On 11th December, 1980 a left nephrectomy was performed under general anaesthesia, the Ureter was mobilised upto the pelvic brim preserving its blood supply. Renal vein was dissected upto its junction with inferior vena cava and renal artery was dissected upto its origin from the aorta. The ureter, the artery and the vein were ligated and didied in that order and donor kidney was removed and perfused with ice cold isotonic solution. The donor was transfused two pints of blood and 40 mg of frusemide given I/V during operation.
Recipient Transplant Operation
The night before the operation, the recipient was dialysed and received on pint of blood transfusion. General anaesthesia was given. Patient was induced with pethidine hydrochloride 100 mg I/V. Intubation was done with 16 mg of intravenous suxamethonium bromide with base. The patient was maintained with intermittent halothane, Oxygen and nitrous oxide.
Skin incision was given above and parallel to the right inguinal ligament. The Peritoneum was opened. The donor\'s kidney was placed in the right iliac fossa. Renal vein was anastomosed to external iliac vein. There was insufficient blood flow through the internal iliac artery, therefore the renal artery was anastomosed with the external iliac artery using 5-0 atraumatic meisilk. As the blood started flowing through the anastomosed renal artery, the colour of kidney changed from pale to pink. At this stage the anaesthetist injected 40 mg of frusemide, Methyl-predinisolone 500 and cyclophosphamide 250 mg. The ureter was joined to the bladder by Lead Better technique using 5-0 atraumatic catgut. The peritoneum was deliberately left open to allow any extravasation of urine and ocozing of blood from the site of operation to drain freely into the abdominal cavity rather risking possible pressure on the kidney or ureter by a hematoma or extravasted urine.
Also exudation of lymph was allowed to drain freely by leaving the peritoneum open. Otherwise there is a possible risk that collection of lymph in the form of lymph in the form of lymphocoele may press the ureter cuasing obstruction.
Indwelling urethral catheter was inserted and the wound was closed in layers after finally chekcing the integrity of vascular and uretro-vesical anastomosis.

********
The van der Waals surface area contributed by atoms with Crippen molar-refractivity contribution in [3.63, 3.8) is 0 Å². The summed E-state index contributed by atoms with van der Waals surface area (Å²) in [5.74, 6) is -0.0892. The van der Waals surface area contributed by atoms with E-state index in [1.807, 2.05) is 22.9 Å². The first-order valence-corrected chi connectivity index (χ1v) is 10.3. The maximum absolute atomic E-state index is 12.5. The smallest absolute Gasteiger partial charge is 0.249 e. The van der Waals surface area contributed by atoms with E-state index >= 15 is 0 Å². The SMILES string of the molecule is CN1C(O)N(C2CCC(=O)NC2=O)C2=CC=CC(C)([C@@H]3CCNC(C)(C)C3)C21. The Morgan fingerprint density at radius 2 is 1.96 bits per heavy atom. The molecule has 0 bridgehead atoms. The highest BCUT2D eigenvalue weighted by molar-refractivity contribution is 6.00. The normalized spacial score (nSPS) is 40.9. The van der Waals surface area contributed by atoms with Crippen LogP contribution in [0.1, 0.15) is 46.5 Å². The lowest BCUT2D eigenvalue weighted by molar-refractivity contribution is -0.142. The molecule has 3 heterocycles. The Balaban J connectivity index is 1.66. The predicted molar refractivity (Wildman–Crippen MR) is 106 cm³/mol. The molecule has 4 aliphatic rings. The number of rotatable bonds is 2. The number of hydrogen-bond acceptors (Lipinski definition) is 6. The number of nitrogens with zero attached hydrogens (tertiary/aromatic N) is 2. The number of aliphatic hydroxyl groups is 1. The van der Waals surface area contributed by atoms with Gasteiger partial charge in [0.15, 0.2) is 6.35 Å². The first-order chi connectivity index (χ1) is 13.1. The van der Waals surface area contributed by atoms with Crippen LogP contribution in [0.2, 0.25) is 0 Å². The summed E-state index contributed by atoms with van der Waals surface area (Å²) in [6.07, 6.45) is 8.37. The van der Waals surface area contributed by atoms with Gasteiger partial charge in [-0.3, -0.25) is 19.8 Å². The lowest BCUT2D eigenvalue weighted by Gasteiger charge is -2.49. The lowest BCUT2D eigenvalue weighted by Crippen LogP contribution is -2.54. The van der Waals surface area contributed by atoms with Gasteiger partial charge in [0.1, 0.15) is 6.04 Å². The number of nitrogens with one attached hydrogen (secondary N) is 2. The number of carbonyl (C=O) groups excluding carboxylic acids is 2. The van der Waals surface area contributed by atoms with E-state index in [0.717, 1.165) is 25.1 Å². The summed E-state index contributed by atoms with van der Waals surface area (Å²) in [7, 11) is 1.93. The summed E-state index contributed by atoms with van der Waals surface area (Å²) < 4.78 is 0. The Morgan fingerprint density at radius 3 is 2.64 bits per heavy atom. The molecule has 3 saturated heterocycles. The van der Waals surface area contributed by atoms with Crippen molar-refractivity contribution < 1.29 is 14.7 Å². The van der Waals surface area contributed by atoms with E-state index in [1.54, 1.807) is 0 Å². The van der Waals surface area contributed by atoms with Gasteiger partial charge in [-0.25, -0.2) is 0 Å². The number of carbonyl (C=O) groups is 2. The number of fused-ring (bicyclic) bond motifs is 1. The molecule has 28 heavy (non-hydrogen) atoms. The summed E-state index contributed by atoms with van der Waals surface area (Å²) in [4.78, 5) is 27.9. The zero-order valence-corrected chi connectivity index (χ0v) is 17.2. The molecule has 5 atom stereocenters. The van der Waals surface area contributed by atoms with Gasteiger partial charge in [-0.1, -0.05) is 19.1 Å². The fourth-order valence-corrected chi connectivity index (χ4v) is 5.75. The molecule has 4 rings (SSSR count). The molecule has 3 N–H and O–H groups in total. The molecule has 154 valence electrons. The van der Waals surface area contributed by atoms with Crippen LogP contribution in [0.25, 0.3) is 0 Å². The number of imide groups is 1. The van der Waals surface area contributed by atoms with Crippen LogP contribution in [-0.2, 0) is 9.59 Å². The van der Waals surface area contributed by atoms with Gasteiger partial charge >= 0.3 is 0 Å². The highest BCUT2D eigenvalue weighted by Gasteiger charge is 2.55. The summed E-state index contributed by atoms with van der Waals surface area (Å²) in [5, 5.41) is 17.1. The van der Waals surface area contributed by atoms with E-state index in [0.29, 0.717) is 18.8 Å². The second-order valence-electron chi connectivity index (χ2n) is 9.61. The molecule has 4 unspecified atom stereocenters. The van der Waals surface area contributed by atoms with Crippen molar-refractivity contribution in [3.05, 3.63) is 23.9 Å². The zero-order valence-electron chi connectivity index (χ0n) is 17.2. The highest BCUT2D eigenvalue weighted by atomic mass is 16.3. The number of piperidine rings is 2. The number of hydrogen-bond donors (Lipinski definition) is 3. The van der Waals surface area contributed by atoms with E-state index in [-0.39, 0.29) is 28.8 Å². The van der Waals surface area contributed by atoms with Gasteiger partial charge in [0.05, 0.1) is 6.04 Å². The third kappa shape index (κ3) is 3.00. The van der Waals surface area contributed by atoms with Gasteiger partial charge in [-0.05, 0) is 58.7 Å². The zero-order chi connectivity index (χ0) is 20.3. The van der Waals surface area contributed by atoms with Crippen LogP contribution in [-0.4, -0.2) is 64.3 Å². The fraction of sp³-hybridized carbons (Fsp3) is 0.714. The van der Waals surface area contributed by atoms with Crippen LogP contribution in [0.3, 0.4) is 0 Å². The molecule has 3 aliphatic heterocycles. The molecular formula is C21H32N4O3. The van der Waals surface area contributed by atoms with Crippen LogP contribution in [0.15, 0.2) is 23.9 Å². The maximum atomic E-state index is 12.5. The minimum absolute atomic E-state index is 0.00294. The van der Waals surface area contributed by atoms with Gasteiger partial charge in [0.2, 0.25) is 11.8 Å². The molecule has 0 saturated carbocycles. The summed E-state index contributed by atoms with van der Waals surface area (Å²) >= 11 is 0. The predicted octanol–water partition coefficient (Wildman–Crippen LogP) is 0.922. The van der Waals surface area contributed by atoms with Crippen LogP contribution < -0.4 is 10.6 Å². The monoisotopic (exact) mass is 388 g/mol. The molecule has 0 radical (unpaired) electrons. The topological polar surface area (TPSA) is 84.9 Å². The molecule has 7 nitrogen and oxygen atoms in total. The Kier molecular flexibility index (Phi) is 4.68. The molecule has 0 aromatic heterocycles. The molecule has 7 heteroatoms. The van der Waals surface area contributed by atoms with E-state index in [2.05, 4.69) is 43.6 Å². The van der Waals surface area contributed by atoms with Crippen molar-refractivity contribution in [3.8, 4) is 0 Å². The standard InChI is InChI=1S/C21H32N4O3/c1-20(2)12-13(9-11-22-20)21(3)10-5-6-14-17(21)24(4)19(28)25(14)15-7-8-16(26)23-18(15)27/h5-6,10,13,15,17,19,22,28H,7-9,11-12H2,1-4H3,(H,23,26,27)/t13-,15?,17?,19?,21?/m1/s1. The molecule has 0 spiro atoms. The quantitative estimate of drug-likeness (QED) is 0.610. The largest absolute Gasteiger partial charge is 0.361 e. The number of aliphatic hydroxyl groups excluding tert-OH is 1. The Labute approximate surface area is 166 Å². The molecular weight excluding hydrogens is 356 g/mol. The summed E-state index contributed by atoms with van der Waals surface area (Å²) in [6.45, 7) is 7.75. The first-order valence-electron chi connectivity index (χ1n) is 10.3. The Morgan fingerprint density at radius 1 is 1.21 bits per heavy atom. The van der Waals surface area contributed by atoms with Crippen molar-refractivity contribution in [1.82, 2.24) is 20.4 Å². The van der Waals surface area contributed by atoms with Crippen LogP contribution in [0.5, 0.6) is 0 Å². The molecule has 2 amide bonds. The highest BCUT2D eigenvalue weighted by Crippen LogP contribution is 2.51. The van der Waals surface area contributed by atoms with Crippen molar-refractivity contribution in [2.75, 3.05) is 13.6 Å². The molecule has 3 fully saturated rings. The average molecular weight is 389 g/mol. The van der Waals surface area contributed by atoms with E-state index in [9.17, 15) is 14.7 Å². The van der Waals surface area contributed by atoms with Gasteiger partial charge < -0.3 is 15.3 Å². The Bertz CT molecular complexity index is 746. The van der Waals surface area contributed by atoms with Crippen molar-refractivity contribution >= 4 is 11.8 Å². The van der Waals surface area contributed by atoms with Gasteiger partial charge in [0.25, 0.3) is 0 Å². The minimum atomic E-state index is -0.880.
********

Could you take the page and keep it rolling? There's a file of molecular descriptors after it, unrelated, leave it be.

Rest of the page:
However the patient became uncooprative and pulled the catheter out injuring the urethra. The Psychiatrist was called again to prevail on the patient to be cooperatione.
In view of oedema and congestion due to urethral injury, this time catheterization was done under general anaesthesia and catheter was left in situ for two weeks. When catheter was finally removed, the patient remained dry.
Post Operative Management
There is no routine post operative manage­ment in transplant patients. The regime depends upon the course of events in post operative period, for instance our patient suffered from acute tubular necrosis (A.T.N.) for 10-12 days in post operative period and was tided over by frequent haemodialysis.
Barrier nursing was provided as immuno suppressed patients having undergone major surgery, are susceptible to fatal infections by bacteria, viruses, fungi and protozoa including re-activation of old tubercular lesions. Repeated chest X-rays were taken to exclude lung in­fection as these patients can have fatal pneumonia with no rise of temprature or other signs and symptoms. Titres for antiviral antibodies were performed as base line and susequent observations did not show any significant rise in antibody titre. Acute tubular necrosis (A.T.N.) masks symptoms and sings of acute rejection. Steriods in high dosage are particularly useful for controlling acute rejection therefore this patient received necrosis three courses of prednisolone nearly 1 G. daily for three days each to overcome acute rejection which may not be recognised in the presence of A.T.N.